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  1. #1
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    Question Grep log file for numbers above 50

    I'm wanting to list the lines in the log file which contain a set of numbers surrounded by spaces where the number is larger than 50. Regular expressions seem to get me lost everytime I attempt to use them, but i'm sure this is an easy one for someone

    Code:
    tail -f -n1000 /logfile | grep " [5-9][0-9] "

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    I'm not familliar with command line syntax, but that looks like it will get 50 to 99 when there are spaces on both sides.
    That what you want? i.e. not "greater than 50" but 50 included, and only up to 99?

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    Quote Originally Posted by Rees View Post
    I'm wanting to list the lines in the log file which contain a set of numbers surrounded by spaces where the number is larger than 50. Regular expressions seem to get me lost everytime I attempt to use them, but i'm sure this is an easy one for someone

    Code:
    tail -f -n1000 /logfile | grep " [5-9][0-9] "
    Given your statement of what you're looking for, that's pretty much what I'd try first. Have you tried it already? If it doesn't work correctly, in what way do the results differ from your desired results (ideally including a few lines of sample input, the actual output, and the desired output)?

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    Hi Rees

    I'm no regexp expert but I want to run some points by you.

    The -f option on tail will follow the file so the command will stay going and output any change to the file.
    The -n option specifies the last lines you want to read from the file,

    so your tail -f n1000 <file> dumps the last 1000 lines out to screen and follows the file from then on.

    The output gets piped to the grep command. At best your grep command is going to try to match a two digit number between from 50 to 99.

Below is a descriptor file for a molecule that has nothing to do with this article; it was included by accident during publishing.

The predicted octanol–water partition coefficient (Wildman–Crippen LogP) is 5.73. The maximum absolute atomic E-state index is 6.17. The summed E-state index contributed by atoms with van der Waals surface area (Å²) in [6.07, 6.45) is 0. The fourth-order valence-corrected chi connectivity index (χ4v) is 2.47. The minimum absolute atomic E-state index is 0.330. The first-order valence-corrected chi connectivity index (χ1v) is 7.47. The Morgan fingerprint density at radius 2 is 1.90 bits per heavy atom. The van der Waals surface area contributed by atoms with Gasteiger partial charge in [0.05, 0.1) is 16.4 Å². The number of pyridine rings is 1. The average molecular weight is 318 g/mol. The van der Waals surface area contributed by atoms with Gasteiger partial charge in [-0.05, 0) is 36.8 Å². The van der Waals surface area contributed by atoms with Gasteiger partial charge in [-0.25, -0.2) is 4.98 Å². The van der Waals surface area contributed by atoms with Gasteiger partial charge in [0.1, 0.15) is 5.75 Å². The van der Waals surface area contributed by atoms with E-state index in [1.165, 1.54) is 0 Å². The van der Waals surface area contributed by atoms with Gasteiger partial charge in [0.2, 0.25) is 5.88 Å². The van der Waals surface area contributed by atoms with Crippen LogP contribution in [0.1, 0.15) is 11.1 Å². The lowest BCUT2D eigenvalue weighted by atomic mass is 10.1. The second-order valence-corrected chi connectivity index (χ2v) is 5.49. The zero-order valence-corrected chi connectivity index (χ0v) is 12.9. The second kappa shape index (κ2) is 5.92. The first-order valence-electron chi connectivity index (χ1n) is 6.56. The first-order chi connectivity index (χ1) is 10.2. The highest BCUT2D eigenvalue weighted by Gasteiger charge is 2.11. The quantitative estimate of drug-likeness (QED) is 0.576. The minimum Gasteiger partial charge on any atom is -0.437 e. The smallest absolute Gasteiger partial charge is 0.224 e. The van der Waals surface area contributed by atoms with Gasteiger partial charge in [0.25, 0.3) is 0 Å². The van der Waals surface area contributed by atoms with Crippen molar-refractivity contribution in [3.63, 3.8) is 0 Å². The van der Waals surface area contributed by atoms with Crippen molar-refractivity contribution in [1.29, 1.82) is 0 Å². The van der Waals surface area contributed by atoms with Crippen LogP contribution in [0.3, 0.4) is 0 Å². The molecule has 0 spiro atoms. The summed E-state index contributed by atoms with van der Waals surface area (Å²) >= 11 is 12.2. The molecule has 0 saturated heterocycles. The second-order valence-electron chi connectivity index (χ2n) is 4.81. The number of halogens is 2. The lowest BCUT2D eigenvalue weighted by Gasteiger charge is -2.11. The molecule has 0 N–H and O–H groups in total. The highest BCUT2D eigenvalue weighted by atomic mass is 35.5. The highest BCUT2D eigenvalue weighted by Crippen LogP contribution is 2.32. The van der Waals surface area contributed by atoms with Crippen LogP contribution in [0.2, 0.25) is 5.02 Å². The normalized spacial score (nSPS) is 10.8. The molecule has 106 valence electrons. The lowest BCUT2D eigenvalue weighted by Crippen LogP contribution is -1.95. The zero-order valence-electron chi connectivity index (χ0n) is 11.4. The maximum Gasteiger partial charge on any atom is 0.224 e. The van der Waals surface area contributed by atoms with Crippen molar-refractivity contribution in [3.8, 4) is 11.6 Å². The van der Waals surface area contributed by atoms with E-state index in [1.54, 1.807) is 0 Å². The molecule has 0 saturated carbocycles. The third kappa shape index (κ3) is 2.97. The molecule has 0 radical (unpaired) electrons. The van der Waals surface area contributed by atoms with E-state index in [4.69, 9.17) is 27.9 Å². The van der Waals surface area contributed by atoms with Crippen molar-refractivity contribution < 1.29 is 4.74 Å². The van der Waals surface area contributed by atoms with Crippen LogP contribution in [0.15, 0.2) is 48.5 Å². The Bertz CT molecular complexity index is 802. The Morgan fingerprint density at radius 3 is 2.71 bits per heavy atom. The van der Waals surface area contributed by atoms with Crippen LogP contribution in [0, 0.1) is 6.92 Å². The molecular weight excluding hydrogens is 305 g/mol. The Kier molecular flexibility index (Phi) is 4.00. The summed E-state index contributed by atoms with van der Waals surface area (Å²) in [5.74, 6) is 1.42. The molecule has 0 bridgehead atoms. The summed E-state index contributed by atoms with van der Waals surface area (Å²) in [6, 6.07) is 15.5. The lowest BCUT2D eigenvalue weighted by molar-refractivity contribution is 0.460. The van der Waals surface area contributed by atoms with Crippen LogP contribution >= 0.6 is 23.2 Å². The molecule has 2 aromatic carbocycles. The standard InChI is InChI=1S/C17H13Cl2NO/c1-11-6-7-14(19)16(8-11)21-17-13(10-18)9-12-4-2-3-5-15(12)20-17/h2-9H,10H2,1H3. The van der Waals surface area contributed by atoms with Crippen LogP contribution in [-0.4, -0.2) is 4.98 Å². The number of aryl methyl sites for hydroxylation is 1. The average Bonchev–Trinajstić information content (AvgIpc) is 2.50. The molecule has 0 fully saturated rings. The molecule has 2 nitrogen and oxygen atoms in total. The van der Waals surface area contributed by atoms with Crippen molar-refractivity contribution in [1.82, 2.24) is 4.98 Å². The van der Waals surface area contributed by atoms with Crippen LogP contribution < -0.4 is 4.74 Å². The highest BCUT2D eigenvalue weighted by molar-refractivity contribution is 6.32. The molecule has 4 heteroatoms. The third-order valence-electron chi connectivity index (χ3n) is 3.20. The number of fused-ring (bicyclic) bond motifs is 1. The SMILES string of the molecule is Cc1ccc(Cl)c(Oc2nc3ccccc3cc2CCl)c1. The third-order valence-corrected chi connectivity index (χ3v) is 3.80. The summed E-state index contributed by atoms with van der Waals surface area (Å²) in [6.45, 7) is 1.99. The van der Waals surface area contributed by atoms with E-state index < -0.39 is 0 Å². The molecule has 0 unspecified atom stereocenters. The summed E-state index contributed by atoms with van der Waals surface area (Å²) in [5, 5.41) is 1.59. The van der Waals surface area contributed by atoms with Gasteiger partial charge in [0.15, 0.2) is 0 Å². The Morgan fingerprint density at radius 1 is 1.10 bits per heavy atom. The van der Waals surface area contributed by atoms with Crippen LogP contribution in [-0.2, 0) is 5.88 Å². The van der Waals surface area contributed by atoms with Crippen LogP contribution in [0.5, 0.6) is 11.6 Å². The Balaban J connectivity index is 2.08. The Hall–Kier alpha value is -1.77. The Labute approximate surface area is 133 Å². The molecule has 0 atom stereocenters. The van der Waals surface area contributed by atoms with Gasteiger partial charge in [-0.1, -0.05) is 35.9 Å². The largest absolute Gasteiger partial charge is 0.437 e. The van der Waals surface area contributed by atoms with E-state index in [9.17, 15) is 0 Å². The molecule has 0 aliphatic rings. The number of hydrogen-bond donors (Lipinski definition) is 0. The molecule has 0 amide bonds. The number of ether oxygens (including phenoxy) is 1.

Is this what you want or are your numbers ever > 99 ?

    As a simple test of your regexp, I created this data file called data

    50
    99
    100
    32
    1
    5
    9
    66
    75

    and got these results using cat instead of tail

    cat data | grep " [5-9][0-9] "
    50
    99
    66
    75

    So the regexp does pick up two digit numbers, ignoring single and 3 digit numbers and two digit numbers < 50 .

    A modified form of your command :

    tail -f -n 1000 /var/log/messages | grep ":[3-5][0-9]:"

    also seems to work well on my system

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    Question

    Thank you for your replies, I may of not explained it as well as I could of.

    I'm wanting to grep for any number larger than 50 wrapped around spaces. So for example:
    Code:
    2011-10-05T10:28:53+00:00 DEBUG (7): one page SAGEPAY) order taking 60 seconds to save, Order ID: 20072
    2011-10-05T10:28:53+00:00 DEBUG (7): one page SAGEPAY) order taking 90 seconds to save, Order ID: 20073
    This is all working correctly using this command:
    Code:
    tail -f -n1000 /logfile | grep " [5-9][0-9] "
    The trouble is when I want to grep for numbers that are larger then 99:
    Code:
    2011-10-05T10:28:53+00:00 DEBUG (7): one page SAGEPAY) order taking 198 seconds to save, Order ID: 20073
    I think LesleyB isnt far off the solution. Its finding the numbers but numbers below 50.

    Hope this makes sense.

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    Not tested, but maybe
    " ([5-9][0-9]|[1-9][0-9][0-9]+) "
    for 50 inclusive on up.
    If you know you won't go over 999 you could leave out the "+"

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    It doesn't show up anything with:
    Code:
    " ([5-9][0-9]|[1-9][0-9][0-9]+) "
    Iv'e tried changing it around also but doesnt seem to work.

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    Quote Originally Posted by Rees View Post
    It doesn't show up anything with:
    Code:
    " ([5-9][0-9]|[1-9][0-9][0-9]+) "
    Iv'e tried changing it around also but doesnt seem to work.
    Yeah, it's a precedence issue... That's being parsed as "[5-9], then either [0-9] or [1-9], then two or more [0-9]s", so it only matches numbers 5000 or higher.

    Try " ([5-9][0-9])|([1-9][0-9][0-9]+) " instead to get things grouped correctly. If you're using the contents of the match (rather than just checking whether a match exists), you'll probably want to add another set of parentheses around the whole thing so that you only need to look in one place to find the match result instead of two places.

    Also note that if you're entering these on the command line, you may (depending on how exactly you arrange your grep command) need to escape the parentheses, pipe character, and plus sign, making the pattern " \([5-9][0-9]\)\|\([1-9][0-9][0-9]\+\) ".

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    Red face Thank you

    Thank you very much all. I have got it working with dsheroh post, looks like the main issue was escaping the characters.
    Code:
    tail -f -n1000 /var/messages| grep " \(\([5-9][0-9]\)\|\([0-9][0-9][0-9]\+\)\) "
    Thanks again.


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